I’m a Jew provincial enough to have only the vaguest notion about what gentiles do when a loved one dies. Non-Jews, and assimilated Jews, may be surprised, intrigued, or revolted by Shiv‘a , an award-winning Israeli/French film by Ronit and Shlomi Elkabetz. The film chronicles the traditional week of mourning observed by the large Moroccan-French-Israeli Ohaion family when a brother, Maurice, dies unexpectedly. A silent, stern-faced family matriarch and nine brothers and sisters, with their spouses, spend the week of mourning in the well-appointed Haifa apartment of the dead man’s widow and two young sons—sitting and eating on the floor, sleeping all together on twin mattresses in the living room, and churning their loves and hatreds, loves and rivalries, grudges and financial complications.
Shiv‘a—The Seven Days in English, a title that fails to convey the weight of the prescribed week-long mourning ritual—presents itself as a slice-of-life film. We viewers are eavesdroppers on the family’s week of alternately comforting and oppressive togetherness. We move from room to room, listening in on multilingual conversations not meant for our ears, hearing about secret affairs and about the failure of brother Haim’s successful factory, where he has employed several of his brothers.
The Elkabetzes, who wrote and directed the film, achieve one goal—we feel as if we, too, are spending an entire week in close quarters with a family we both love and need to get away from. The intimacy of this week of grief and of the mourning rituals that erase distinctions of money and age, recreate the Ohaion family as it was when the children were small and entirely dependent on their parents and their siblings.
The film’s shortcomings derive from the same ambition. A two-hour film cannot really chronicle a week of mourning; the realism is, in the end, a literary construct. Little details keep reminding us that essential parts of the picture are missing. While we see Maurice’s sons, we don’t see any of their cousins or friends, who would certainly be among the visitors. While we see that one sister, Simona, barely speaks to her siblings, we get no adequate explanation of why that is, or why she has nevertheless joined them in their week of mourning (her outburst, one night when all the brothers and sisters are settling on their mattresses, confuses rather than enlightens us). The week of mourning portrayed on the screen omits the Sabbath, when mourning rituals are not in effect and which thus provides an opportunity for the grievers to get some relief from their close quarters.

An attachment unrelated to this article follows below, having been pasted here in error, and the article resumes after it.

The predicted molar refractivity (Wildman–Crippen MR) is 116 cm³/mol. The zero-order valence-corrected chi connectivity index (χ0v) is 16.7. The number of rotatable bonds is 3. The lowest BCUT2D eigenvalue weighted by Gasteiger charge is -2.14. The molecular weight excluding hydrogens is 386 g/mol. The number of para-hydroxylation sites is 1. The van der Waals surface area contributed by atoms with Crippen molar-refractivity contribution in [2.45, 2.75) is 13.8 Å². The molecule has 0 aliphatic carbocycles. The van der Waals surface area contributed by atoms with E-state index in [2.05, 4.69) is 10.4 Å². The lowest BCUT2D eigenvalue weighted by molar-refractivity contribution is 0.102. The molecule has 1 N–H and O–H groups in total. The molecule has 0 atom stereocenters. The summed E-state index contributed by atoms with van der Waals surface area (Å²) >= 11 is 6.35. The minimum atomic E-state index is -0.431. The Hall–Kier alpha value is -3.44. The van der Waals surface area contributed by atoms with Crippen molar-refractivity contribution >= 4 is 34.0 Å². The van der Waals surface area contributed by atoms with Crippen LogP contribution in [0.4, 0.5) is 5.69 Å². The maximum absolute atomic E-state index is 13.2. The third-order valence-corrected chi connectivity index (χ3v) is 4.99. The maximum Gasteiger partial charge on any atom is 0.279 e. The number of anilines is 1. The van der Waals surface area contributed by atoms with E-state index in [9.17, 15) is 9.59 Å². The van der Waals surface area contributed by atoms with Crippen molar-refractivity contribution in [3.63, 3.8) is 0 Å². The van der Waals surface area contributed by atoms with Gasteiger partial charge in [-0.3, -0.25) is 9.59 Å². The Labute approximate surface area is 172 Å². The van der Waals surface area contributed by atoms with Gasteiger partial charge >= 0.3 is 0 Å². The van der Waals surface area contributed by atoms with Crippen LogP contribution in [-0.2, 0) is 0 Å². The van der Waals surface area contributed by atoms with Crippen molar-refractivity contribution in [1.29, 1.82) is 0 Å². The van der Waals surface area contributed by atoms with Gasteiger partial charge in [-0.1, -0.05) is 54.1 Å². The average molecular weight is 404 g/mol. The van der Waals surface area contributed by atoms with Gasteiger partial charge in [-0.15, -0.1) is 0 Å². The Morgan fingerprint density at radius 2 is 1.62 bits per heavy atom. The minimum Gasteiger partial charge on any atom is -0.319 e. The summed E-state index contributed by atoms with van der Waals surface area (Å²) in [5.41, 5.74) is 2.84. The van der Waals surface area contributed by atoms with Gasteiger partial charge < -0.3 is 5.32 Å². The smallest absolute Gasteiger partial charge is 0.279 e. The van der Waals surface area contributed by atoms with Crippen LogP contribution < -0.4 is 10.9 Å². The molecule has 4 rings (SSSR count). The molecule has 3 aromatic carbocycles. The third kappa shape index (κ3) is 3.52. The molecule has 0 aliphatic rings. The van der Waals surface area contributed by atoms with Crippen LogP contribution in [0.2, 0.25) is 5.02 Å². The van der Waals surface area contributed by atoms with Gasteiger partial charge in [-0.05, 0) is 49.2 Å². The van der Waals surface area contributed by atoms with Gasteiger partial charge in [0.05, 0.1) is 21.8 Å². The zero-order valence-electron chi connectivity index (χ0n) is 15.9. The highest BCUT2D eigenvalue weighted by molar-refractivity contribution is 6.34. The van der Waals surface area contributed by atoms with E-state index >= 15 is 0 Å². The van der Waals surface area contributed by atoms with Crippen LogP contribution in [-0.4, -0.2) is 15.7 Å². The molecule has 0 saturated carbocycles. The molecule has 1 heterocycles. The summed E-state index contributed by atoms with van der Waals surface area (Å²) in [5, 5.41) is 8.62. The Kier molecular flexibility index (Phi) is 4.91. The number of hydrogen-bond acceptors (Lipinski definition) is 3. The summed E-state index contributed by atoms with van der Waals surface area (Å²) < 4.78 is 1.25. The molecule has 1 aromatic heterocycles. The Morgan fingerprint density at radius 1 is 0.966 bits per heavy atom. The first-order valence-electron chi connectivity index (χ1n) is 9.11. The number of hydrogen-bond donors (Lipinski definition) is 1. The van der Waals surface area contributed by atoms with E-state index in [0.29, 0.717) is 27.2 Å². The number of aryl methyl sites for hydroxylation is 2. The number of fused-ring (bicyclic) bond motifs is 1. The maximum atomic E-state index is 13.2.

Inevitably, given the size of the family, none of the characters can be developed to the point that we feel we know them well. So while we experience the week of mourning as a member of the family, we emerge from it feeling like outsiders.
Israeli viewers also have to deal with a dissonance that foreign viewers will not feel. The Elkabetzes have cast two of Israel’s leading comediennes in major roles—Hana Laszlo as Haim’s wife, Ita, and Keren Mor as Maurice’s widow, Ilana. Laszlo is convincing enough as the family’s token Ashkenazi that I wasn’t in least reminded of the raunchy jokes she fired when I saw her live show a few years ago. But Mor (who is a serious theater actress in addition to her comedy work) speaks with the same lilt and mannerisms she used on the late great comedy sketch show Ketzarim and, despite my best efforts, I kept expecting a punchline from the brokenhearted wife and mother.
Shiv‘a is worth seeing for its achievement as a realistic portrayal of a certain kind of Israeli family. Despite its rough spots, it succeeds in bringing us into an intimate relationship with a family in mourning.